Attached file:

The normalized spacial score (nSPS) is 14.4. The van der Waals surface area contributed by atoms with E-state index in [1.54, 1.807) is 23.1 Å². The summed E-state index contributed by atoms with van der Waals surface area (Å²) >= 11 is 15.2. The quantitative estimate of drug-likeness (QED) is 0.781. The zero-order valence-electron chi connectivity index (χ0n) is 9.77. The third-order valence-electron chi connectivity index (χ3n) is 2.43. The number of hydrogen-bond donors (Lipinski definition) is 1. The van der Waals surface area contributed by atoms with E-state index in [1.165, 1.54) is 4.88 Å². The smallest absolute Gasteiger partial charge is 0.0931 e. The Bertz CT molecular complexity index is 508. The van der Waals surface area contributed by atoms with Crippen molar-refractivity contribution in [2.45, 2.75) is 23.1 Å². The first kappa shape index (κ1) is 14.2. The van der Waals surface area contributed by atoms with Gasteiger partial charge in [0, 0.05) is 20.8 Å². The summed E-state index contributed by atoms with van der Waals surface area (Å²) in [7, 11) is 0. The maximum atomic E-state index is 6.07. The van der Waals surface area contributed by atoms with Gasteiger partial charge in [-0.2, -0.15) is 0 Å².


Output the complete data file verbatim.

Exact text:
The normalized spacial score (nSPS) is 14.4. The van der Waals surface area contributed by atoms with E-state index in [1.54, 1.807) is 23.1 Å². The summed E-state index contributed by atoms with van der Waals surface area (Å²) >= 11 is 15.2. The quantitative estimate of drug-likeness (QED) is 0.781. The zero-order valence-electron chi connectivity index (χ0n) is 9.77. The third-order valence-electron chi connectivity index (χ3n) is 2.43. The number of hydrogen-bond donors (Lipinski definition) is 1. The van der Waals surface area contributed by atoms with E-state index in [1.165, 1.54) is 4.88 Å². The smallest absolute Gasteiger partial charge is 0.0931 e. The Bertz CT molecular complexity index is 508. The van der Waals surface area contributed by atoms with Crippen molar-refractivity contribution in [2.45, 2.75) is 23.1 Å². The first kappa shape index (κ1) is 14.2. The van der Waals surface area contributed by atoms with Gasteiger partial charge in [0, 0.05) is 20.8 Å². The summed E-state index contributed by atoms with van der Waals surface area (Å²) in [7, 11) is 0. The maximum atomic E-state index is 6.07. The van der Waals surface area contributed by atoms with Gasteiger partial charge in [-0.2, -0.15) is 0 Å².